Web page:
10. Teach Your Dog to “Go Find” Their Toys
Once your dog knows the names of some of their toys teach them the “go find it” game. Have your dogs toys in a pile or container and tell them to “go find” their favorite toy. As your dog gets better at this game you can make it more challenging by increasing the number of toys they have have to sift through.
Keep it fun for them by rewarding them handsomely with a treat or quick game of tug when they succeed. This game will give your dog a great mental workout.
11. Teach Your Dog a New Trick
Does your dog know how to weave through your legs and jump through a hoop? There’s always a new trick you can teach your dog, and trust me when I say teaching your dog how to weave through your legs is a lot easier than it sounds.
To help get you started here’s a handy list of 52 tricks to teach your dog with instructions.
Does your dog already know a bunch of tricks? One of the best things about trick training is that there’s always room to improvise and make it more challenging. Once your dog knows a bunch of tricks you can step it up a notch and combine their learned behaviors into brand new tricks.
12. Work on Some Clicker Training
One of my favorite tips when it comes to dog training is using a clicker. It’s a little box with a lever that makes a noise when you press down on it, and it’s used to mark the exact moment your dog performs a desired behavior. I love using one because it’s an easy way to make sure I’m letting my dog know exactly when she’s doing the right thing.
If you don’t have a clicker I’d recommend picking one up next time you’re at the pet store. When training a dog every second matters; it’s so easy to miss the chance to communicate with our dogs the instant they do the behavior you desire. When you use a clicker you can mark the exact moment your dog made the right choice.
13. Play The Which Hand Game
If you’ve been thinking about teaching your dog some scent work games this is a great game to get you started. The only thing you’ll need is some dog treats, and if don’t any on hand you can use some chopped up fruits & veggies or make your own homemade dog treats.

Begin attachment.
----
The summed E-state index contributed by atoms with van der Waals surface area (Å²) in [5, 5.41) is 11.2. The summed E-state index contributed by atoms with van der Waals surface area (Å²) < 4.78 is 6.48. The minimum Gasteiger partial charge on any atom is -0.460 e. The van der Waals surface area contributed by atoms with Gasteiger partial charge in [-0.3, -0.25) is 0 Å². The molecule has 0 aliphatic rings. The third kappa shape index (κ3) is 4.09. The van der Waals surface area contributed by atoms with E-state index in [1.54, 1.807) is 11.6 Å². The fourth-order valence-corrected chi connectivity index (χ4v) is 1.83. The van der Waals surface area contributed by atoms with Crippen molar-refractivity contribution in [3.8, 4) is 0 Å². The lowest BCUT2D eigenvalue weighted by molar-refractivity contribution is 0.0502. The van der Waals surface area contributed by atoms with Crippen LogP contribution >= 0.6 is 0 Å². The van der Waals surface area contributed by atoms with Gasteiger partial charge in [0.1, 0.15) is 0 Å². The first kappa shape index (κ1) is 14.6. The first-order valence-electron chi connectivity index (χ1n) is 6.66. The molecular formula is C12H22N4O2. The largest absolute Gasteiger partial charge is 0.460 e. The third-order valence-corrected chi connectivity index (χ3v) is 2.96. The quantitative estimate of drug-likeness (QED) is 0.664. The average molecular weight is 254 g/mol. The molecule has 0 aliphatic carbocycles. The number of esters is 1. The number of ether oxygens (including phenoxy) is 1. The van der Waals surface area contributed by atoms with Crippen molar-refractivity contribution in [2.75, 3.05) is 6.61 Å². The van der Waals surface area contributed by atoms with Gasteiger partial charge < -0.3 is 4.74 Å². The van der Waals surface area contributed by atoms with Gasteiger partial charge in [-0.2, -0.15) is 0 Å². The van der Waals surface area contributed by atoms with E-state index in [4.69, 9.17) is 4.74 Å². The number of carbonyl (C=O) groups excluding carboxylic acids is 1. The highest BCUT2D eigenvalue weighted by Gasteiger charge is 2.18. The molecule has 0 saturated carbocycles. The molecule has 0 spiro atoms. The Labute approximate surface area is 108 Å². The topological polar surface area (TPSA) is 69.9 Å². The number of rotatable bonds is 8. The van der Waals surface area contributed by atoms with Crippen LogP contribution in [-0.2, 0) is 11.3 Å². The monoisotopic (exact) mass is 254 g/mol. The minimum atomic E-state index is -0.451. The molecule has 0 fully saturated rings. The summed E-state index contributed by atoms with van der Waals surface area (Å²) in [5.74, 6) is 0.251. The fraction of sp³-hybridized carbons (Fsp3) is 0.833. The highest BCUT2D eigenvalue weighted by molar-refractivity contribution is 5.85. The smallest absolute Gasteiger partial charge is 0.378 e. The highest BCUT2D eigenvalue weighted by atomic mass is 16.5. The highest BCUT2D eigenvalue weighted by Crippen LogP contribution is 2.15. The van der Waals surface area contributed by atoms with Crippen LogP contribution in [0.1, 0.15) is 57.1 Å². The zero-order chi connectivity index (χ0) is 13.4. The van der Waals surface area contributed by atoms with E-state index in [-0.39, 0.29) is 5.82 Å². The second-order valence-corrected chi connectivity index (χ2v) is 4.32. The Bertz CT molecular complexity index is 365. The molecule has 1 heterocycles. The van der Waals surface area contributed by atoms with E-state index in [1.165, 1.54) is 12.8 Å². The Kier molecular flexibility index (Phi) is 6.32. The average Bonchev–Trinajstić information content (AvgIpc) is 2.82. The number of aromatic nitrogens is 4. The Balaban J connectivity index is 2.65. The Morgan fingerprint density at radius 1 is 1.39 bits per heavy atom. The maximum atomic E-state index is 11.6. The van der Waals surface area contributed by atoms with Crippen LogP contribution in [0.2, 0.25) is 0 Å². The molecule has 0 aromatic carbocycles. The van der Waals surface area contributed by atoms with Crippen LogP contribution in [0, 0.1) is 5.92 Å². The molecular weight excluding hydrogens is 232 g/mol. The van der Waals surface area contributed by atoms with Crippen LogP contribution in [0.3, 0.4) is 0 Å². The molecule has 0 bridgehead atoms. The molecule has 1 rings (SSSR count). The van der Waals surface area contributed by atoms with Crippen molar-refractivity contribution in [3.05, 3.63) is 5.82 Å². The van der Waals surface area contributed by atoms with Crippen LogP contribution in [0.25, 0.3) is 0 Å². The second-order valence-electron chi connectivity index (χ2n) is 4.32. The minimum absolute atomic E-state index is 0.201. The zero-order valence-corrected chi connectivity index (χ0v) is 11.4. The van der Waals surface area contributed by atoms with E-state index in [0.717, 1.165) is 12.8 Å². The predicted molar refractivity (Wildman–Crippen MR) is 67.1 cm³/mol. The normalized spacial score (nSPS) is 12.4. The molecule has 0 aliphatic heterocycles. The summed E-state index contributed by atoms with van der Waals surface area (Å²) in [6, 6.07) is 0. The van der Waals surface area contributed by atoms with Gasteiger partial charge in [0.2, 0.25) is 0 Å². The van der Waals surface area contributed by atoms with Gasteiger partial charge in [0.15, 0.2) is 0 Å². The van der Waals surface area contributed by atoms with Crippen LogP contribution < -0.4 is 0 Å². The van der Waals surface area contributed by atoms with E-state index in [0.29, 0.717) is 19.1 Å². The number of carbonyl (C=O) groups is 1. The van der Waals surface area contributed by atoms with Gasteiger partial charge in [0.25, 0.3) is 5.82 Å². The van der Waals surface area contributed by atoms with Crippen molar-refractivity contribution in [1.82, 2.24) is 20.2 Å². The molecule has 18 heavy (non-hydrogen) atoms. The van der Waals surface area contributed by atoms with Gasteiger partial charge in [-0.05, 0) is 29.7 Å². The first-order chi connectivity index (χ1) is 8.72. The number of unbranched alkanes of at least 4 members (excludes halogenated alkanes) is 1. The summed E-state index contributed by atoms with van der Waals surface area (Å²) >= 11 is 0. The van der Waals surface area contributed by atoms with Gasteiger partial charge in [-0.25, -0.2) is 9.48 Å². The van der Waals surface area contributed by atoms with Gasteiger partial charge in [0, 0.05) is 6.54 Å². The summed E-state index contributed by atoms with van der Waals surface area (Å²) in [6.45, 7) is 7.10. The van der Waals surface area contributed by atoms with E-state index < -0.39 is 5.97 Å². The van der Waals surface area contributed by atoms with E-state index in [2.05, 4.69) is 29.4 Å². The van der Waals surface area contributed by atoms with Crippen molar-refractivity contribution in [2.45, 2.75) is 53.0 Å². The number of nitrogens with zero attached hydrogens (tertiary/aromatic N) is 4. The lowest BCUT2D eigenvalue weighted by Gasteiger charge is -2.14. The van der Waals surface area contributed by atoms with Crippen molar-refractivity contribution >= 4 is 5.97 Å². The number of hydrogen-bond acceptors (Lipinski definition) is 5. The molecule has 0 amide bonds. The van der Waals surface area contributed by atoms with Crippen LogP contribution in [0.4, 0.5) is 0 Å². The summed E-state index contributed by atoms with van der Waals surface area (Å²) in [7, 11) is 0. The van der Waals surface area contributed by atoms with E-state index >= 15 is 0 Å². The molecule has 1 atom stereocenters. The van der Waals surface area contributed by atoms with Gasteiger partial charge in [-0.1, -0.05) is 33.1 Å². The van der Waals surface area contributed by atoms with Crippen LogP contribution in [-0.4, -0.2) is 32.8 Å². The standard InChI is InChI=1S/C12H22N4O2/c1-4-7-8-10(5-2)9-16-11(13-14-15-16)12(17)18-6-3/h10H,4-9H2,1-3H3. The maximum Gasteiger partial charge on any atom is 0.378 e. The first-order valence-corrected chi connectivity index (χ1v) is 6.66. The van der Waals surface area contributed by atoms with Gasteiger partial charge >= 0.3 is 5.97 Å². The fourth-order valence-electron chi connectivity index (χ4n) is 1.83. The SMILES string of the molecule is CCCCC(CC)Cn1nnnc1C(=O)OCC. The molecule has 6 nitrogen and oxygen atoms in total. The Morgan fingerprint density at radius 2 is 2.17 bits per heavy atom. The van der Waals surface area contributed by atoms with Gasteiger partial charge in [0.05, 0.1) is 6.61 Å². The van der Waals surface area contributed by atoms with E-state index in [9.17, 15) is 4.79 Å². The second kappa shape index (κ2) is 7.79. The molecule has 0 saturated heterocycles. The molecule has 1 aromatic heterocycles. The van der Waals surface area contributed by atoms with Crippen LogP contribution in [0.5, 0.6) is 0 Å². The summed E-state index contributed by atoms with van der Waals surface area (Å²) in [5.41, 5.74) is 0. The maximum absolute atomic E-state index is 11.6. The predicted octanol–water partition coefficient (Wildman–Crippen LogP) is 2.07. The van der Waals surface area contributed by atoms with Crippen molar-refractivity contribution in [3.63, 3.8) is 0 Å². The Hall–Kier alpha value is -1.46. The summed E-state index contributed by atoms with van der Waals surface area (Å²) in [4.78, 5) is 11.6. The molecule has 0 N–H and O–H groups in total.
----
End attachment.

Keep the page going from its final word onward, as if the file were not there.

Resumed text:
How to Play the Which Hand Game:
- Place a treat in one of your hands.
- Close your fists and hold them out in front of your dog.
- Let the dog choose which hand it’s in.
- When your dog sniffs or paws the correct hand open it up and give them the treat.
- If he chooses incorrectly don’t discourage him, it takes a few tries to catch on.
- A gentle “touch” command will be helpful.
Tip: Chopped up carrots make excellent treats for scent work games and training. They’re low in calories, easy to prepare, and (most) dogs absolutely love them.
3. Play a Game of Hide & Seek
Playing a game of hide and seek is by far one of Laika’s favorite games. Hide and seek might not seem all that complex or entertaining to us, but a lot of dogs get a real kick out of it.
If your dog doesn’t have a good stay command down you can ask a friend to help by having them distract your dog as you go and hide (or you can practice your “stay” before you get started.)
15. Get Some Puzzle Toys For Your Dog
Keep you dog mentally stimulated by giving them a puzzle to solve. There are a ton of dog puzzle toys available, as well as treat dispensing toys like the Kong Wobbler. There’s also a ton of great DIY toys out there you can make. I love the simple muffin tin game – if you have a muffin tin and some tennis balls you’re ready to play.
16. Master the Basics of Obedience Training